12466342_10207804925428558_1355296707218552166_oTuesday, January 5, marks the launch of A Ghoul’s Guide to Love and Murder—the tenth and final book in the Ghost Hunter Mysteries.  I thought that as the release day approached, I’d feel…sad.  Melancholy.  Filled with regret.

But I feel none of that.  Instead I feel tremendous joy, and truthfully my chest is near bursting with pride. This final book is my favorite of the series—not because of the plot or character development, but because it’s right.  It’s just…right.

While putting together the newsletter to announce the launch, my assistant—who does artwork—created a block of all the books at the bottom of the page, and as I was reviewing the newsletter, I found myself staring at that group of all ten books, eyes brimming with tears for a long, long time, thinking how wonderful it is to have been a part of their creation. There’s a whole world inside those three-thousand-plus pages.  A world I built and labored over and brought to life.  What a divine feeling it is to look at them and feel such a sense of pride and accomplishment.

And there is also that, with this final book, I know I’ve brought M.J. to the point where I can at last let her go.  Where she can leave me to walk on her own.  Where she no longer needs me in her life.  I’ve never had children, but I suspect this is the way a mother feels when her daughter finally heads off to college.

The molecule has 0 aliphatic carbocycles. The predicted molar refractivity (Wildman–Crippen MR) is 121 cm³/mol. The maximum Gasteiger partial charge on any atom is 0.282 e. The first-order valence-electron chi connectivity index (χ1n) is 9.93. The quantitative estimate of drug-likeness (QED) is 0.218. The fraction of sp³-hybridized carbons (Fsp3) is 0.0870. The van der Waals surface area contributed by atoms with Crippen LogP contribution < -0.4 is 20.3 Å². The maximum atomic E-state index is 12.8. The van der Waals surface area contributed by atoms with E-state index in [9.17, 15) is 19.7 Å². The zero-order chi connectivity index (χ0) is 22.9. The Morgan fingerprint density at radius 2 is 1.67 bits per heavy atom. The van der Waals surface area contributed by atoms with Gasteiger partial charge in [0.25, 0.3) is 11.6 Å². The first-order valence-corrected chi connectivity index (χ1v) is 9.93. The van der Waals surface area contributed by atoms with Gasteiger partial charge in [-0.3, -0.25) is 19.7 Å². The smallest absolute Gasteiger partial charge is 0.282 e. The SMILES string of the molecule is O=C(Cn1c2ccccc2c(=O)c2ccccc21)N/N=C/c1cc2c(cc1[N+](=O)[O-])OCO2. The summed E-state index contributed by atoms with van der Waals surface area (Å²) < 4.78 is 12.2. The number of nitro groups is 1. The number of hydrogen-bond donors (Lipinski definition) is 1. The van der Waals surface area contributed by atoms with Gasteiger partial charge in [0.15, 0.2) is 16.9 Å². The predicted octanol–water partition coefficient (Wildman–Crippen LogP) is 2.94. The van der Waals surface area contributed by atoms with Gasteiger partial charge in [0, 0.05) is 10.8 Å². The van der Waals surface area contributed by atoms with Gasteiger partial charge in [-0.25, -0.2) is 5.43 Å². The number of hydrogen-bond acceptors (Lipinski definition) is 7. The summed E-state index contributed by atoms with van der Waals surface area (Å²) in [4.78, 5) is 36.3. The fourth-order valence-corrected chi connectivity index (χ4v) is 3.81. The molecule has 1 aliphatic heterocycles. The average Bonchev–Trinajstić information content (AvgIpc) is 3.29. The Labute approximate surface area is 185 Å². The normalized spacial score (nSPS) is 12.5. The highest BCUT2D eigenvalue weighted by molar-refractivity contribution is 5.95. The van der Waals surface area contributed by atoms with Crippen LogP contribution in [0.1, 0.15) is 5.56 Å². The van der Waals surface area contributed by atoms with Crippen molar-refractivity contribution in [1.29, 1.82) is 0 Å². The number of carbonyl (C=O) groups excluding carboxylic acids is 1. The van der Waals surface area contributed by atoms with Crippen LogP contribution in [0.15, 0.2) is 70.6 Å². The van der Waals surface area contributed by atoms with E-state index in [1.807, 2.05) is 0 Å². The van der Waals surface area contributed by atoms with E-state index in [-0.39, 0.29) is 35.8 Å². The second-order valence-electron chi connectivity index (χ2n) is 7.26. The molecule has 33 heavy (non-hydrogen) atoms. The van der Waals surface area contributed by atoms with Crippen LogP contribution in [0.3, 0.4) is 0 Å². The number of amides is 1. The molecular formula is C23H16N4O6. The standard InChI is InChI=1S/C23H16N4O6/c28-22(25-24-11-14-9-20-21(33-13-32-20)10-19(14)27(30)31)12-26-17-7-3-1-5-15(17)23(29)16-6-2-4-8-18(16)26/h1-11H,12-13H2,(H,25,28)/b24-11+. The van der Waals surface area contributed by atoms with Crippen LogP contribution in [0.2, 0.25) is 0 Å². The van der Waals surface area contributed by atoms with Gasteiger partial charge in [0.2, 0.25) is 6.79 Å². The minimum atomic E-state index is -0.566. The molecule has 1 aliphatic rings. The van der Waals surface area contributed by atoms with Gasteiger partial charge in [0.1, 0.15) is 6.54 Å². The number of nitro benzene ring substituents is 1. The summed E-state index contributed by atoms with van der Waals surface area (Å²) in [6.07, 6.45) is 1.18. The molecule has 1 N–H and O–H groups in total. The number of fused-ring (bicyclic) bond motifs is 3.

As much as M.J. is a figment of my imagination, she’s still been very real to me, and I’ve carried her in my mind for a decade, worrying and fussing over her, giving her my all, nurturing her with tremendous care, and patience, and frustration, and irritation, and gratitude, and joy, and fear, and love—so much love—and now I don’t have to do any of that anymore.

She’s free.

And so am I.

Of all the things in my career that I’m proudest of, that, right there, is at the top of the list.

I’m sure there will be fans of the series who wish it could continue, but I’m hopeful that after they read the final chapter they’ll understand what it means to let M.J. go with satisfaction instead of sadness.  I know I’ll always feel joy when I think of M.J., Gilley, Heath, Doc, Steven, and Teeko.  And I don’t know how you could ask for a better ending than that.